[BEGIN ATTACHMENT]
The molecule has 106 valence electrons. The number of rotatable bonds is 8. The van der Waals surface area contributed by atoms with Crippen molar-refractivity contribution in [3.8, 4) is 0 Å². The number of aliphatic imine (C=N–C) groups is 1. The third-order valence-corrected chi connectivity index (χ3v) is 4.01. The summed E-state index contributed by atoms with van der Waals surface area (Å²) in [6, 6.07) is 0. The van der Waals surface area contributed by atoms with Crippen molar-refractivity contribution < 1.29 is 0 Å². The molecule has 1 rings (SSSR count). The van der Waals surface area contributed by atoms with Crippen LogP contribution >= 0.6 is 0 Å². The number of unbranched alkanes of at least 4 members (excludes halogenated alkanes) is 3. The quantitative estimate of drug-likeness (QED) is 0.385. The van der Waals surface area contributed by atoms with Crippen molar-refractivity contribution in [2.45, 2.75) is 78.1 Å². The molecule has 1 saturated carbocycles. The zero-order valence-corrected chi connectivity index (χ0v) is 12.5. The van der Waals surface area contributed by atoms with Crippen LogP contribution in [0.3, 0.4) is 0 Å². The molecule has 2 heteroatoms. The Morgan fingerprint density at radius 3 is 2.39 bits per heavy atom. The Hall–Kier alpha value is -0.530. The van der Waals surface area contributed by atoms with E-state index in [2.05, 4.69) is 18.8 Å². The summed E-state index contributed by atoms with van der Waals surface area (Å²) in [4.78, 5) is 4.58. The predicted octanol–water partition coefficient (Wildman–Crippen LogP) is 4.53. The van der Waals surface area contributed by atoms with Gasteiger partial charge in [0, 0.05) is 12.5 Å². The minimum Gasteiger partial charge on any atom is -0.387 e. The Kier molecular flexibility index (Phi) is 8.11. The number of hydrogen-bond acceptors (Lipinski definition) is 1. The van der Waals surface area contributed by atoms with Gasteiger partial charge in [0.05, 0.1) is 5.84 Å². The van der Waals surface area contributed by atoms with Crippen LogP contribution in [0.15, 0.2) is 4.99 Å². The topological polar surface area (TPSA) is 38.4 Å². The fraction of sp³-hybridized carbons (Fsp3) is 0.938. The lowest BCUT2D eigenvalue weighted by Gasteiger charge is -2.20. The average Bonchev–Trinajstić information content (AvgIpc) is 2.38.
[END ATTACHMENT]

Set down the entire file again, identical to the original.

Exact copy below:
The molecule has 106 valence electrons. The number of rotatable bonds is 8. The van der Waals surface area contributed by atoms with Crippen molar-refractivity contribution in [3.8, 4) is 0 Å². The number of aliphatic imine (C=N–C) groups is 1. The third-order valence-corrected chi connectivity index (χ3v) is 4.01. The summed E-state index contributed by atoms with van der Waals surface area (Å²) in [6, 6.07) is 0. The van der Waals surface area contributed by atoms with Crippen molar-refractivity contribution < 1.29 is 0 Å². The molecule has 1 rings (SSSR count). The van der Waals surface area contributed by atoms with Crippen LogP contribution >= 0.6 is 0 Å². The number of unbranched alkanes of at least 4 members (excludes halogenated alkanes) is 3. The quantitative estimate of drug-likeness (QED) is 0.385. The van der Waals surface area contributed by atoms with Crippen molar-refractivity contribution in [2.45, 2.75) is 78.1 Å². The molecule has 1 saturated carbocycles. The zero-order valence-corrected chi connectivity index (χ0v) is 12.5. The van der Waals surface area contributed by atoms with Crippen LogP contribution in [0.3, 0.4) is 0 Å². The molecule has 2 heteroatoms. The Morgan fingerprint density at radius 3 is 2.39 bits per heavy atom. The Hall–Kier alpha value is -0.530. The van der Waals surface area contributed by atoms with E-state index in [2.05, 4.69) is 18.8 Å². The summed E-state index contributed by atoms with van der Waals surface area (Å²) in [4.78, 5) is 4.58. The predicted octanol–water partition coefficient (Wildman–Crippen LogP) is 4.53. The van der Waals surface area contributed by atoms with Gasteiger partial charge in [0, 0.05) is 12.5 Å². The minimum Gasteiger partial charge on any atom is -0.387 e. The Kier molecular flexibility index (Phi) is 8.11. The number of hydrogen-bond acceptors (Lipinski definition) is 1. The van der Waals surface area contributed by atoms with Gasteiger partial charge in [0.05, 0.1) is 5.84 Å². The van der Waals surface area contributed by atoms with Crippen LogP contribution in [0.15, 0.2) is 4.99 Å². The topological polar surface area (TPSA) is 38.4 Å². The fraction of sp³-hybridized carbons (Fsp3) is 0.938. The lowest BCUT2D eigenvalue weighted by Gasteiger charge is -2.20. The average Bonchev–Trinajstić information content (AvgIpc) is 2.38.